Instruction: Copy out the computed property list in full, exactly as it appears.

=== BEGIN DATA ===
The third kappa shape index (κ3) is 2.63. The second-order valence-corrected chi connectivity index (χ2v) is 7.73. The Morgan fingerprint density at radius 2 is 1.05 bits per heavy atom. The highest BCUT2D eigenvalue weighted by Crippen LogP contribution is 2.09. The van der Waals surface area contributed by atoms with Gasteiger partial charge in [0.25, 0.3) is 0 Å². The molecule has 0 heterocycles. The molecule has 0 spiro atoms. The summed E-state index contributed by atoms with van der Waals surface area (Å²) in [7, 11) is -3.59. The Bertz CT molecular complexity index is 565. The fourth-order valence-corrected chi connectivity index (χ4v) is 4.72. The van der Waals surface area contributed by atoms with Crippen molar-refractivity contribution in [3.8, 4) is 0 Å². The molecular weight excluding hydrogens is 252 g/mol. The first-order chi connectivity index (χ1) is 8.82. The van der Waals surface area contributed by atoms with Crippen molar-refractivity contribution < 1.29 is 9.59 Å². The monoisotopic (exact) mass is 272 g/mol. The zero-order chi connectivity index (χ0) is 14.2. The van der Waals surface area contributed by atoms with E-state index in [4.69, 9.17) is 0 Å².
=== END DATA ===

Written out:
The third kappa shape index (κ3) is 2.63. The second-order valence-corrected chi connectivity index (χ2v) is 7.73. The Morgan fingerprint density at radius 2 is 1.05 bits per heavy atom. The highest BCUT2D eigenvalue weighted by Crippen LogP contribution is 2.09. The van der Waals surface area contributed by atoms with Gasteiger partial charge in [0.25, 0.3) is 0 Å². The molecule has 0 heterocycles. The molecule has 0 spiro atoms. The summed E-state index contributed by atoms with van der Waals surface area (Å²) in [7, 11) is -3.59. The Bertz CT molecular complexity index is 565. The fourth-order valence-corrected chi connectivity index (χ4v) is 4.72. The van der Waals surface area contributed by atoms with Crippen molar-refractivity contribution in [3.8, 4) is 0 Å². The molecular weight excluding hydrogens is 252 g/mol. The first-order chi connectivity index (χ1) is 8.82. The van der Waals surface area contributed by atoms with Crippen molar-refractivity contribution < 1.29 is 9.59 Å². The monoisotopic (exact) mass is 272 g/mol. The zero-order chi connectivity index (χ0) is 14.2. The van der Waals surface area contributed by atoms with E-state index in [4.69, 9.17) is 0 Å².